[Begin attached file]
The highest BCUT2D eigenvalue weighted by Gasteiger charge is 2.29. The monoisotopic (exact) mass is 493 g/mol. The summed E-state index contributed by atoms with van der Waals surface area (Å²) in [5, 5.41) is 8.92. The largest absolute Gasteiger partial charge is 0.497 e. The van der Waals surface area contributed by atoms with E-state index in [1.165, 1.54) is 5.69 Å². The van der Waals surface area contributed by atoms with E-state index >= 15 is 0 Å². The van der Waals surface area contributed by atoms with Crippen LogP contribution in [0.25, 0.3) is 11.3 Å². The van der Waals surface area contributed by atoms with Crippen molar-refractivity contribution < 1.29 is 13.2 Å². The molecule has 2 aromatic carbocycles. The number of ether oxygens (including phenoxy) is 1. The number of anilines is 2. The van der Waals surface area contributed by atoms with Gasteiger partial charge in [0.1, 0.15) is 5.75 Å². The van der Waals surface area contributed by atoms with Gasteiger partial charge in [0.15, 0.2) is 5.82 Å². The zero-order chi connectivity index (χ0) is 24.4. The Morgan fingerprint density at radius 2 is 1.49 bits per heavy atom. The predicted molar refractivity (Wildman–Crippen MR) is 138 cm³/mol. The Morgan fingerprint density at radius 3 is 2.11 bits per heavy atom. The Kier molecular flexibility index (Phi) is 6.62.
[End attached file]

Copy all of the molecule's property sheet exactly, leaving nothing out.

The highest BCUT2D eigenvalue weighted by Gasteiger charge is 2.29. The monoisotopic (exact) mass is 493 g/mol. The summed E-state index contributed by atoms with van der Waals surface area (Å²) in [5, 5.41) is 8.92. The largest absolute Gasteiger partial charge is 0.497 e. The van der Waals surface area contributed by atoms with E-state index in [1.165, 1.54) is 5.69 Å². The van der Waals surface area contributed by atoms with E-state index >= 15 is 0 Å². The van der Waals surface area contributed by atoms with Crippen LogP contribution in [0.25, 0.3) is 11.3 Å². The van der Waals surface area contributed by atoms with Crippen molar-refractivity contribution < 1.29 is 13.2 Å². The molecule has 2 aromatic carbocycles. The number of ether oxygens (including phenoxy) is 1. The number of anilines is 2. The van der Waals surface area contributed by atoms with Gasteiger partial charge in [0.1, 0.15) is 5.75 Å². The van der Waals surface area contributed by atoms with Gasteiger partial charge in [0.15, 0.2) is 5.82 Å². The zero-order chi connectivity index (χ0) is 24.4. The Morgan fingerprint density at radius 2 is 1.49 bits per heavy atom. The predicted molar refractivity (Wildman–Crippen MR) is 138 cm³/mol. The Morgan fingerprint density at radius 3 is 2.11 bits per heavy atom. The Kier molecular flexibility index (Phi) is 6.62.